Do you think you would have had the same impact on Uni life at another university?
I don’t think I would’ve found such a good niche as I did. It’s difficult to look back and say I would’ve done the same thing somewhere else. To compare such a glorious four years, it would be hard. I know people who’ve gone to other universities, and they don’t feel a part of the university. I haven’t stayed anywhere else for more than a couple of days. I’d say no. If I was at Loughborough for instance there’d be so many more of me.
Do you consider yourself a BNOC?
You called me, so you obviously think I am, I’ll let you decide for The Tab, I’m not going to say. It’s nice to have the influence over clubs and promoters and the staff, as I hope I represent a large majority of student opinion, especially within arts and societies and sport. It’s good to be able to represent other student views.
What are your tips for wannabe BNOCs?
Be generous and fair, you can’t have grudges against other people. Being charismatic helps. Be open and fun-loving. Portray yourself well. Try not to insult anyone. It comes from your personality, wanting to help other people, being involved in the union beyond your own special circle, for me it was Lacrosse. Just take an interest. I’ve been to every single musical theatre performance since I’ve been here.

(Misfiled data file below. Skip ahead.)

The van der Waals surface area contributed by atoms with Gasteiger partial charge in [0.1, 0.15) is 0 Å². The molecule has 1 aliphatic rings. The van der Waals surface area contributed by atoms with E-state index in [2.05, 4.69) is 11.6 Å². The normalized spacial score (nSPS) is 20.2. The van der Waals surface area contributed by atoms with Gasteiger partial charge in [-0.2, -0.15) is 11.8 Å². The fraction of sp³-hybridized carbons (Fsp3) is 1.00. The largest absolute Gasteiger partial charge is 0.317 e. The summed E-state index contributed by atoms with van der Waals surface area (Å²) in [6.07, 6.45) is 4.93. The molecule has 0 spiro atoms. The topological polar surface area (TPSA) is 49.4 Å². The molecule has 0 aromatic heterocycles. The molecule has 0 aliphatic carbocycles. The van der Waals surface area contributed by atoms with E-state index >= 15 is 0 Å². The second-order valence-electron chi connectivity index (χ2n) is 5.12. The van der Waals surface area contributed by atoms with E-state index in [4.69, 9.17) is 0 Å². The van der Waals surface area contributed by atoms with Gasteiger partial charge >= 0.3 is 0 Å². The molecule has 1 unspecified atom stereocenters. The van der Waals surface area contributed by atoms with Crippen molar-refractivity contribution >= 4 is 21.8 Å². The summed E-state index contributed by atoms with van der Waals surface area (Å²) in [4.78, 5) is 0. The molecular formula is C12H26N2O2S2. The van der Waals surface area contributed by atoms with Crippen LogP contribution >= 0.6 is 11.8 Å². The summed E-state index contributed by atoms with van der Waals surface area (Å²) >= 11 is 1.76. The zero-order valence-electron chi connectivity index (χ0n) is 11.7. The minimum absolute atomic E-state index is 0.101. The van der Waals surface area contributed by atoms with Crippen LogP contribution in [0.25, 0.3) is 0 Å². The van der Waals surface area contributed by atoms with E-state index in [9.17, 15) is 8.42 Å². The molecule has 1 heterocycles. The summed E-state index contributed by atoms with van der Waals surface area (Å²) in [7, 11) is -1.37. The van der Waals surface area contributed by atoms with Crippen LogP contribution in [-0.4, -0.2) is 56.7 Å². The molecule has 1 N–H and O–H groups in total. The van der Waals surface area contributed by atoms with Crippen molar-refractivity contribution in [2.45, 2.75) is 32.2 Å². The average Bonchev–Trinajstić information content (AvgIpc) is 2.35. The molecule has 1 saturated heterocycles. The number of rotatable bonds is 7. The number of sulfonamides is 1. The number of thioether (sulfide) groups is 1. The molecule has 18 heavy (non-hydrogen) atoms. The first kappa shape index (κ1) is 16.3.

What are your best memories?
My favourite memory is winning Sports Personality of The Year last year at the Sports Ball. I felt vindicated, that I’d tried to help.
Are you ever going to leave UCL?
Yes, I’ll always keep UCL in my heart and I’ll always look out for how well people are doing , but yes, over the next few weeks you will see less of me. It is sad, but I’m 24, I’m getting too old for this, the hangovers are getting worse. There’s a Roxy reunion at the start of September each year, so I’ll be involved in that, and the Mandy Walker Alumni Sports Day. When I saw the new committee this year for Lacrosse, it did feel weird not being involved, but I was happy to see other people keeping it going. I can retire.